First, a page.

Five Russian asylum seekers who fled Putin’s war stranded at S. Korean airport for months

Five Russian asylum seekers who fled Putin’s war stranded at S. Korean airport for months
via Reuters
Ryan General
January 30, 2023
Five Russian men seeking asylum are currently stranded at Incheon International Airport after South Korean authorities denied their entry into the country and prevented them from leaving the airport.
Dzhashar Khubiev, Vladimir Maraktaev, a man who wished to be identified only by the pseudonym Andrey and two others have remained at the airport’s departure area for months after the South Korean Justice Ministry rejected their application for refugee status.
The men are among the tens of thousands who fled Russia after President Vladimir Putin’s military mobilization order last September.  
According to their lawyer, Lee Jong-chan, the South Korean Justice Ministry deemed their application “not being worthy of evaluation” as it does not recognize refusal of conscription as a valid reason for granting asylum. 
As they await a decision on their appeal, they are facing difficult living conditions, being provided with limited resources and access to basic necessities.
“They are provided with one meal a day, which is lunch,” Lee was quoted as saying. “But for the rest of the day, they live off bread and drinks.”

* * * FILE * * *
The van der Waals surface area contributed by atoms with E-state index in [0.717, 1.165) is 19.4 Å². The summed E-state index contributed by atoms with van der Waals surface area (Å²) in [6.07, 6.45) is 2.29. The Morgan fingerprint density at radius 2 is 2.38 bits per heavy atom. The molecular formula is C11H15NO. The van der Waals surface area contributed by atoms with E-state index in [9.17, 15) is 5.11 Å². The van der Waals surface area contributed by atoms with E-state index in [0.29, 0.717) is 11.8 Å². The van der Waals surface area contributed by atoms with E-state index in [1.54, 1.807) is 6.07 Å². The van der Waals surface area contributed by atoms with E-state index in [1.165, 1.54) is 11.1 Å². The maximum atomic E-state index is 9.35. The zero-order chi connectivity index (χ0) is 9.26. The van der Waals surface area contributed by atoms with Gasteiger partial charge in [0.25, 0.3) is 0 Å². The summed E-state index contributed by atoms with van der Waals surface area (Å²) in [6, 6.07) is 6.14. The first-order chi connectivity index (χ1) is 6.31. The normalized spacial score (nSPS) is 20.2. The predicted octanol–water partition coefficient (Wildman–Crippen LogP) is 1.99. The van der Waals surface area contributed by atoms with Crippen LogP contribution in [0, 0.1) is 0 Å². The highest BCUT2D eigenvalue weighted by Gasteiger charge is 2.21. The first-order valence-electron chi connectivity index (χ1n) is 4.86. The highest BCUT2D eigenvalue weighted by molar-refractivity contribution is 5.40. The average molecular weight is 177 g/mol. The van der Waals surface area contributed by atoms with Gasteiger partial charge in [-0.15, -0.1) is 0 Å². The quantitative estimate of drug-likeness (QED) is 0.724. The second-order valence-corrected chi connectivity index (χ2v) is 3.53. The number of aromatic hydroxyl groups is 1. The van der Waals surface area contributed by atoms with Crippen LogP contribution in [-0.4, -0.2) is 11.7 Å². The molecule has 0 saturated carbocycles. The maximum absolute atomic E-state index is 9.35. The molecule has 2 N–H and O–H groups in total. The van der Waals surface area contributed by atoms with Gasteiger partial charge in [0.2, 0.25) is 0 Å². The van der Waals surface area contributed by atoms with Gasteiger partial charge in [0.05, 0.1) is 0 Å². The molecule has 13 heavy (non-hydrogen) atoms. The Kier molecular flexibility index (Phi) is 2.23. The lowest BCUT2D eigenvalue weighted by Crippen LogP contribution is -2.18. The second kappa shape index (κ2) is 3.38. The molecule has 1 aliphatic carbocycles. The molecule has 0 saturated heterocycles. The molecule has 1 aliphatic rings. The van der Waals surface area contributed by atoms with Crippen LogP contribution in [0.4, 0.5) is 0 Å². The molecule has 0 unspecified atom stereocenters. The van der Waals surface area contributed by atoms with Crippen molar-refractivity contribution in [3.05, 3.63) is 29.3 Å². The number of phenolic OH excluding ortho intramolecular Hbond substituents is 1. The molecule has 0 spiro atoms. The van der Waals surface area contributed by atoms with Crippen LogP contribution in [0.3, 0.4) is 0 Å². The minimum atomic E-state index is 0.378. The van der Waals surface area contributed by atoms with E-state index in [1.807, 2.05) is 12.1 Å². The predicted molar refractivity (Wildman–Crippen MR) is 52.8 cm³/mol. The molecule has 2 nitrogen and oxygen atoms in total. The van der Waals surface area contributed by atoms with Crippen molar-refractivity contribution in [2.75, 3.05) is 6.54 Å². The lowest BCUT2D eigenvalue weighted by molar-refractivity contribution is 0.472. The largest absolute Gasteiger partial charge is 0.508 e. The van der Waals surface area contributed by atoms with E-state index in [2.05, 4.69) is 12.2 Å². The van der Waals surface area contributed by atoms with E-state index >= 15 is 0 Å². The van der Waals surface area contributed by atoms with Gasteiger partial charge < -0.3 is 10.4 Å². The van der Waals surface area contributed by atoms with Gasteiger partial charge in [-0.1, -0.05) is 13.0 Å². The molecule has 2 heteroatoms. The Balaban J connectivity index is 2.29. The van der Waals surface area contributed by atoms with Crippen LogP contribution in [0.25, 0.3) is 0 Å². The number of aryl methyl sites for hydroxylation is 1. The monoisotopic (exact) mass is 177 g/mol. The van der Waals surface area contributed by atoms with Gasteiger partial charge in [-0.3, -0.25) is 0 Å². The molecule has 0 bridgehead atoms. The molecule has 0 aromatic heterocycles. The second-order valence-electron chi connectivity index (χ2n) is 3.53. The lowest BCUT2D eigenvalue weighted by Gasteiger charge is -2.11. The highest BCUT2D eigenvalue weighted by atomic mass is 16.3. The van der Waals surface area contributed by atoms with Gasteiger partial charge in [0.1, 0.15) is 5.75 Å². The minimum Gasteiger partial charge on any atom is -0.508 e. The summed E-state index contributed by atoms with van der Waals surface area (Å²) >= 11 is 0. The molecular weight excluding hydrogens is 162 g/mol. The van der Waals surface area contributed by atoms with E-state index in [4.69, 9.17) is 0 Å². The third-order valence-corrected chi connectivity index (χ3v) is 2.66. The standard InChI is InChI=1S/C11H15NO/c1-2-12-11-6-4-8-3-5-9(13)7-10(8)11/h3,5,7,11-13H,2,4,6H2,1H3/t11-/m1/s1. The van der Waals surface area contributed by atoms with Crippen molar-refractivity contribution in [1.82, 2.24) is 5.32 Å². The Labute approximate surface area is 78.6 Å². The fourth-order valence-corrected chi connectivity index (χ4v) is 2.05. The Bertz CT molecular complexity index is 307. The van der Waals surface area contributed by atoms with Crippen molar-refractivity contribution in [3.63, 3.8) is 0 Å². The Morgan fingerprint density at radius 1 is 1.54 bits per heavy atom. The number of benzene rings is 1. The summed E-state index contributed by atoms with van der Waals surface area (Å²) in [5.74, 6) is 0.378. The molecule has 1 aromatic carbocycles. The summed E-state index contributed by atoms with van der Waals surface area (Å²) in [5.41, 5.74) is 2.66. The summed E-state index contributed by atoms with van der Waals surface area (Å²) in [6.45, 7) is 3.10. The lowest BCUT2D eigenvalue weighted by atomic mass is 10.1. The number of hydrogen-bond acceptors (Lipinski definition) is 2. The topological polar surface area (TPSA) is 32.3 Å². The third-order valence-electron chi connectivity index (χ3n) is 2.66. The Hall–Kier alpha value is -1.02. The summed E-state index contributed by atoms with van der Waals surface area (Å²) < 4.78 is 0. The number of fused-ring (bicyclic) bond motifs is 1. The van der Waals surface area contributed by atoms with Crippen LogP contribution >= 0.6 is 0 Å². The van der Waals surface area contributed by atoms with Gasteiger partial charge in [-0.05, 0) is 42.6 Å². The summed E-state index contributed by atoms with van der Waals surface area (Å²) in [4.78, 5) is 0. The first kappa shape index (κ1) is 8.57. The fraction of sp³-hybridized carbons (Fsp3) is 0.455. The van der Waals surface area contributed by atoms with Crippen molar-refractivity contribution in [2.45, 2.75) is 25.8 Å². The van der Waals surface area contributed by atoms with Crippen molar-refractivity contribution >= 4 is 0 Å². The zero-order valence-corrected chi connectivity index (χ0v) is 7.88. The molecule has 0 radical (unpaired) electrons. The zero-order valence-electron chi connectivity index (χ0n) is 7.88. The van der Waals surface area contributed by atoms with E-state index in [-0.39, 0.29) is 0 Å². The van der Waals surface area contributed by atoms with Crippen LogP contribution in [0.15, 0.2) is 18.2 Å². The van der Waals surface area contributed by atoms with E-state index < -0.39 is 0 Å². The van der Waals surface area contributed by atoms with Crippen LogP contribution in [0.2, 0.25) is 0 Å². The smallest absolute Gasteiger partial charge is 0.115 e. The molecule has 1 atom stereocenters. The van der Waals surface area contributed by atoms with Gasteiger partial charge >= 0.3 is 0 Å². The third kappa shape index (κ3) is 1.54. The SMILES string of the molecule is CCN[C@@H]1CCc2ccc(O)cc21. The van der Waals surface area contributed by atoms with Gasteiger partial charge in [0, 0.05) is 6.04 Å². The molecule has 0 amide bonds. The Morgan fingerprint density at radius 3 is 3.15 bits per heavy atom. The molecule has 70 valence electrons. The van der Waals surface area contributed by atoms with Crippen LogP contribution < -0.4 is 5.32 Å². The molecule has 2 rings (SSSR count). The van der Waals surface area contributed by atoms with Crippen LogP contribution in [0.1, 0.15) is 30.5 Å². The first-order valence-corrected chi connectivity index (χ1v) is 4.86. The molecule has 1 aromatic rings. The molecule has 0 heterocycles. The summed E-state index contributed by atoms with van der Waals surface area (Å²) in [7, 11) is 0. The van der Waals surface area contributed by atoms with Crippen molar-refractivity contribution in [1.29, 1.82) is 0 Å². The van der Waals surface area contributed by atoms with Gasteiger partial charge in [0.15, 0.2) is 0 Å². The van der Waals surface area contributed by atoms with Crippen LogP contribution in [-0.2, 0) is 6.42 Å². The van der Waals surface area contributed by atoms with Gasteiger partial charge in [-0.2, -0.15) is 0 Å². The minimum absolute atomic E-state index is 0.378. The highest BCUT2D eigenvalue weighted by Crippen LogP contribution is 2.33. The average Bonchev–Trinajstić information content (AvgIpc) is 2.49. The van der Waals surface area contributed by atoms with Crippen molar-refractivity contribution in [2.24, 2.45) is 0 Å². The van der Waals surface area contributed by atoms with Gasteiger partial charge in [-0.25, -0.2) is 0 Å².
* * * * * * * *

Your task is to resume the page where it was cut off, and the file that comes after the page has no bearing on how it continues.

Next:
Putin declared a partial mobilization of military reservists on Sept. 21, 2022, to support Russia’s military efforts in their invasion of Ukraine.
The call for Russian citizens to fight sparked protests and resulted in a mass exodus of those avoiding the Ukrainian front.
“I left home the night of September 24, a few hours after I received the conscription notice,” Maraktaev, a 23-year-old university student, told The Korea Times. “I decided to leave as soon as possible because they might come to get me in the morning.”
He explained that he specifically chose South Korea because he believes it is a “very developed country in terms of democracy and civil rights.” 
Meanwhile, Andrey said he was forced to flee after receiving a conscription notice as he had participated in multiple anti-government rallies long before the invasion of Ukraine.
“The police arrested me and beat me during an hours-long interrogation session.“ he said. “I knew I would be thrown to the front lines because I’m on their blacklist.”
Three of the stranded men are facing their first ruling on Jan. 31, which will decide if their case is “worthy of evaluation.”
Should the court rule in their favor, the Justice Ministry will conduct a review of the men’s applications. 
Rights advocates have since been urging the South Korean government to consider the men’s refugee applications as their repatriation may result in persecution.
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